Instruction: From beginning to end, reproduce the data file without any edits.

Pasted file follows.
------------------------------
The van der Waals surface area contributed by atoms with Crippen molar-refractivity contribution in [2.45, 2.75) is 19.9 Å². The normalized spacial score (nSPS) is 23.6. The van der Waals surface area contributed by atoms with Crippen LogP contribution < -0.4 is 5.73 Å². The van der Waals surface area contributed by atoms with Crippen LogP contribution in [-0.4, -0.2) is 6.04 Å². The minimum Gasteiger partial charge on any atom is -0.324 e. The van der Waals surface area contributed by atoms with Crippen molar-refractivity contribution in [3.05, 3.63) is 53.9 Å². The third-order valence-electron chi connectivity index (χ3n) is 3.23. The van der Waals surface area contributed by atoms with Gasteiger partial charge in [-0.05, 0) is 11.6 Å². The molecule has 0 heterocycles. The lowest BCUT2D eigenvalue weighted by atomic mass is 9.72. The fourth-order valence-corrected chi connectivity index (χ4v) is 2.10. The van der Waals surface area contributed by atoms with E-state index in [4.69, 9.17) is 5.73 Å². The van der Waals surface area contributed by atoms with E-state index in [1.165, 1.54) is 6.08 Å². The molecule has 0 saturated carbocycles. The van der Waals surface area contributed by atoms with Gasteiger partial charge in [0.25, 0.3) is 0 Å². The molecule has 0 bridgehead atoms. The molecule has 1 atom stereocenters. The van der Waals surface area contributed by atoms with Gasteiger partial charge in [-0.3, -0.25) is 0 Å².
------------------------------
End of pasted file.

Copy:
The van der Waals surface area contributed by atoms with Crippen molar-refractivity contribution in [2.45, 2.75) is 19.9 Å². The normalized spacial score (nSPS) is 23.6. The van der Waals surface area contributed by atoms with Crippen LogP contribution < -0.4 is 5.73 Å². The van der Waals surface area contributed by atoms with Crippen LogP contribution in [-0.4, -0.2) is 6.04 Å². The minimum Gasteiger partial charge on any atom is -0.324 e. The van der Waals surface area contributed by atoms with Crippen molar-refractivity contribution in [3.05, 3.63) is 53.9 Å². The third-order valence-electron chi connectivity index (χ3n) is 3.23. The van der Waals surface area contributed by atoms with Gasteiger partial charge in [-0.05, 0) is 11.6 Å². The molecule has 0 heterocycles. The lowest BCUT2D eigenvalue weighted by atomic mass is 9.72. The fourth-order valence-corrected chi connectivity index (χ4v) is 2.10. The van der Waals surface area contributed by atoms with E-state index in [4.69, 9.17) is 5.73 Å². The van der Waals surface area contributed by atoms with E-state index in [1.165, 1.54) is 6.08 Å². The molecule has 0 saturated carbocycles. The van der Waals surface area contributed by atoms with Gasteiger partial charge in [0.25, 0.3) is 0 Å². The molecule has 0 bridgehead atoms. The molecule has 1 atom stereocenters. The van der Waals surface area contributed by atoms with Gasteiger partial charge in [-0.3, -0.25) is 0 Å².